November 3, 2009
In her own words, here is the Note Books entry from Jookabox's Lisa Berlin:
This same time last year I started reading about this magical place where this magical family had a magical farm. "I'm going to do this one day," I said the whole time I was reading, and the next spring I planted strawberries and lavender as a start and I think I'll save up some nerve and money for chickens. The book is called Animal, Vegetable, Miracle by Barbara Kingsolver and it's about what I think I'd like to do one day when money stops leaking out of my pockets and real land collects underneath my real house. Right?
It's the story of one year - on a large, hilly piece of land in Virginia where the author's family of four chore-lovers planted and raised the only food they'd eat for 365 days (with occasional locally produced supplements like flour and lamb - though they did raise their own poultry). Everything was organic and chemical free, a daily commitment of all four of them to weed and trim and water together. They took a lot of walks around it all, keeping tabs on its health by peeking under leaves and scooping up little handfuls of soil to smell, observing the bird-to-insect ratios and outsmarting the deer and rabbits. The work began well before the first meal of homegrown produce was served marking the beginning of the experiment. They had to plot out the plots and cook up some good composts, order their weird heirloom seeds from reputable internet stores and gather a lot of advice from books and neighbors. The first things to green up and arrive, though, were the asparagus. And if you make it to that part of the book, you will probably finish it. I don't think I'm dull or anything, but I did have a really good time reading about asparagus. She sells you right here on why homegrown food is better than grocery store food. It tastes better right when you pick it and is way less icky than the sticky, trucky, rubber-banded stuff with countries on its stickers that you know it'd cost an assload to mail a banana to. I'd heard eating local honey helps cure pollen allergies, but I hadn't put together that the French survive into glamorous old age smoking cigs and drinking wine and eating rich foods because they don't import everything they eat raw nor would they stuff their dainty desserts with freak corn and fake sugar. You're not really a snob when you've got dirt under your nails, and I'm not thinking about having perfect health until I'm 115, but I would love an occasion to swipe a grape from a vine in my 80's wearing tattered velvet and tell a toddler it's my eye.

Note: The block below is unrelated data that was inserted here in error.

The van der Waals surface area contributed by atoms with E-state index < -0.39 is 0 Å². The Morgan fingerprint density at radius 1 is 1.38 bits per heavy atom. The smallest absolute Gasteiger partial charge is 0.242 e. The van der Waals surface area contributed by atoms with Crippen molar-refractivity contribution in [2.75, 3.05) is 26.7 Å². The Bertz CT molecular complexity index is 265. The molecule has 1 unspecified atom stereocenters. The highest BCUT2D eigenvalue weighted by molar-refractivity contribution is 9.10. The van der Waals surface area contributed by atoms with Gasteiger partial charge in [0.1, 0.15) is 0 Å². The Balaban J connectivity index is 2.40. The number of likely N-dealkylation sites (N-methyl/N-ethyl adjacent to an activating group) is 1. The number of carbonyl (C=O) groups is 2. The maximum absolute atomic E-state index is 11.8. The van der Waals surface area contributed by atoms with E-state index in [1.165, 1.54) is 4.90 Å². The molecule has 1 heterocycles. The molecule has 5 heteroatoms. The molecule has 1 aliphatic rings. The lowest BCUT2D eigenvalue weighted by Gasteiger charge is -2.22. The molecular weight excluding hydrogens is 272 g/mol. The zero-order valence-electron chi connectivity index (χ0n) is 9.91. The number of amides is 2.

My grandmother's place was on a large mountain in West Virginia and as kids we'd visit a lot. They had a small vegetable garden, and some vines, fruit trees, and berry bushes. And this stuff was sprinkled here and there around the edges of giant woods and the big, mossy boulders we'd play on. So we'd play and then we'd pick snacks and go back to playing. Sometimes a berry's sour, and sometimes it's sweet. We'd accidentally eat a bug now and then or get stung by a bee pollinating a flower (not quite yellow jackets drinking cokes). There were poisonous snakes and happy dogs and frogs called "Peep-a-Deeps." Up top of the property was a huge cow pasture where we'd find bleached cow bones and terrorize ghosts dressed up in ground pine. Everything was bigger than us, the smaller things outnumbered us. So when we ate (and it wasn't always freshly picked, sometimes it was from the nearest grocery store more than a few miles down the highway) we did feel somewhat cunning to have got it, and yet humble to feel it all still growing outside in the dark. One time I saw a pig being butchered, not walking into a "sterile" factory, but walking down a dirt path at Carriage Hill Farm in Ohio. They were having a little festival and had slaughtered a pig which was hanging in a tree curing or something, split right down the middle like a Frances Bacon painting in the shade. I stared and felt strange and grossed out, but a few hours later I poured a bowl of ham and bean soup (presumably a different pig) and decided I still enjoyed it. And that became a little goal of mine, a challenge I'd like to do, if I can raise an animal, watch its birth and one day kill it all by myself, and eat, well I suppose I'm without question truly omnivorous. These things are probably what made this book make sense to me, my deep-down longing for a closer connection to my food. The tit, not the bottle, so to speak.
I'm not surprised to see the book on people's shelves when I stay in their living rooms on tour. More and more I see seedlings in windowsills and beans crawling up lattices by their porches where there used to be cigarette butts. It's getting to be pretty chic to pull a ceramic bowl of odd-shaped tomatoes into the kitchen to snack on. It's not like Subway was the first to discover how great it feels to "Eat Fresh," but it seems like people are starting to get the sense that there's fresher than that. And any little pad of soil, even a pot next to a futon, can grow really fresh food. To eat. Just like that.
Jookabox links and free and legal mp3s:
"Phantom Don't Go" [mp3] from Dead Zone Boys
"You Cried Me" [mp3] from http://www.amazon.com/exec/obidos/ASIN/B002PAD2N0/ref=nosim/largeheartedb-20
"The One Thing" [mp3] from Ropechain
"The Girl Ain't Preggers" [mp3] from Ropechain
also at Largehearted Boy:
Previous Note Books submissions (musicians discuss literature)
Book Notes (authors create playlists for their book)
guest book reviews
Soundtracked (directors discuss their film's soundtracks)
52 Books, 52 Weeks
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